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Open Access Review

Policy challenges for the pediatric rheumatology workforce: Part III. the international situation

Michael Henrickson

Author Affiliations

Cincinnati Children's Hospital Medical Center, 3333 Burnet Avenue, Cincinnati, OH 45229-3039, USA

Pediatric Rheumatology 2011, 9:26  doi:10.1186/1546-0096-9-26

Published: 12 September 2011

Abstract

Survival dominates current pediatric global health priorities. Diseases of poverty largely contribute to overall mortality in children under 5 years of age. Infectious diseases and injuries account for 75% of cause-specific mortality among children ages 5-14 years. Twenty percent of the world's population lives in extreme poverty (income below US $1.25/day). Within this population, essential services and basic needs are not met, including clean water, sanitation, adequate nutrition, shelter, access to health care, medicines and education. In this context, musculoskeletal disease comprises 0.1% of all-cause mortality in children ages 5-14 years. Worldwide morbidity from musculoskeletal disease remains generally unknown in the pediatric age group. This epidemiologic data is not routinely surveyed by international agencies, including the World Health Organization. The prevalence of pediatric rheumatic diseases based on data from developed nations is in the range of 2,500 - 3,000 cases per million children. Developing countries' needs for musculoskeletal morbidity are undergoing an epidemiologic shift to chronic conditions, as leading causes of pediatric mortality are slowly quelled.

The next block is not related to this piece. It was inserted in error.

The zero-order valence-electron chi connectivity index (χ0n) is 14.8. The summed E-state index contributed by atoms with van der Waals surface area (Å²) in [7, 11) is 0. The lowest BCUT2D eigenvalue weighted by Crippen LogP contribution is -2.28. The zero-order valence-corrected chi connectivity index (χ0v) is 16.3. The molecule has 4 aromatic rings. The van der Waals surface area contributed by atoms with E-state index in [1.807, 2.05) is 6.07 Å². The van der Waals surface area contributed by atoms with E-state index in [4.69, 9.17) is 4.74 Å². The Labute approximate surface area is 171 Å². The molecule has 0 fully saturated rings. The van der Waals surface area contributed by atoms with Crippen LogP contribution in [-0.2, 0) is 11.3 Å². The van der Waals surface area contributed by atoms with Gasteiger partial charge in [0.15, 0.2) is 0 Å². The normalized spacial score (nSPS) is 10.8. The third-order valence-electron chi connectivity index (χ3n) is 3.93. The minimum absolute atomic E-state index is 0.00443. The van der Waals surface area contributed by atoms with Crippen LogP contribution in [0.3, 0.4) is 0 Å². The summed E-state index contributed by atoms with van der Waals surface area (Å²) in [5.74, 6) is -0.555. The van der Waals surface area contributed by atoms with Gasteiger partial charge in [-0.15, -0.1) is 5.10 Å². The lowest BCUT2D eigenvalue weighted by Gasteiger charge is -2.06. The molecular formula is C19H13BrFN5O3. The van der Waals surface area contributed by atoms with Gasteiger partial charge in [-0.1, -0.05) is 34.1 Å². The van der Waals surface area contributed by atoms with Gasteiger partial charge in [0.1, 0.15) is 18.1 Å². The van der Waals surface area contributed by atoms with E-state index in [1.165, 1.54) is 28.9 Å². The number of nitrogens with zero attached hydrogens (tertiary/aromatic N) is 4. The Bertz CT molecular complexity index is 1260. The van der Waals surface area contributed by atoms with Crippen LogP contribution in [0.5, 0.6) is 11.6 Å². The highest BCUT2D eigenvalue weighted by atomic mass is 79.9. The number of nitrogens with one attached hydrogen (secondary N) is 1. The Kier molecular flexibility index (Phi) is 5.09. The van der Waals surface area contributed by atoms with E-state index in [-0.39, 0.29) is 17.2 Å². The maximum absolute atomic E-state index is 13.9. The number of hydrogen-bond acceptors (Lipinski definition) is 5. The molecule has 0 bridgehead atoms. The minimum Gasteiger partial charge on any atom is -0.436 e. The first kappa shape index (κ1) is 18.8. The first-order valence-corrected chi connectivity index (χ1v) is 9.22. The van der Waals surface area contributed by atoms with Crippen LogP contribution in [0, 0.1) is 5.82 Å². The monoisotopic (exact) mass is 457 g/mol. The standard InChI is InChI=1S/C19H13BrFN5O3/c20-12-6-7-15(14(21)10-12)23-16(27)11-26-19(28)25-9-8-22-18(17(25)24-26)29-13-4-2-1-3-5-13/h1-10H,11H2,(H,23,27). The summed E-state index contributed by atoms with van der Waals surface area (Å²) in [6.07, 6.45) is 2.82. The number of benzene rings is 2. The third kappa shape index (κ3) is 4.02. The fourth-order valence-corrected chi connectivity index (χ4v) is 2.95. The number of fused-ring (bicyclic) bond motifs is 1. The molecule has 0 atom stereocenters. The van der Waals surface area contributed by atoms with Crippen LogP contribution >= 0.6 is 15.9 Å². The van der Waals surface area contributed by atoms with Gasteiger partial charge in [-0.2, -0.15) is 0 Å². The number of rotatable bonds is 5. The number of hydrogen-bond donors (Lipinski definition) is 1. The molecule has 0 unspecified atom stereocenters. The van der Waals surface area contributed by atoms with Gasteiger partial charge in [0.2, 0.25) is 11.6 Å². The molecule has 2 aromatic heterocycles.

A global crisis of health care providers and human resources stems from insufficient workforce production, inability to retain workers in areas of greatest need, distribution disparity and poor management of both health care systems and health workforce. Internationally, the pediatric rheumatology workforce will also be in very short supply for the foreseeable future relative to projected demand. Physician extenders are an essential resource to meet this demand in underserved regions. They can be trained in common aspects of musculoskeletal medicine and rheumatic conditions. Innovative strategies have been introduced in the United Kingdom to address musculoskeletal medicine educational deficiencies. Telemedicine offers an important capacity to improve access to care despite distance. Regulatory flexibility may allow realignment of clinical responsibilities through existing and future governmental or non-governmental credentialing organizations. This review explores a variety of creative approaches which hold promise to improve patient access to care.

Keywords:
pediatric rheumatology; pediatric subspecialty; policy; workforce; child mortality; international health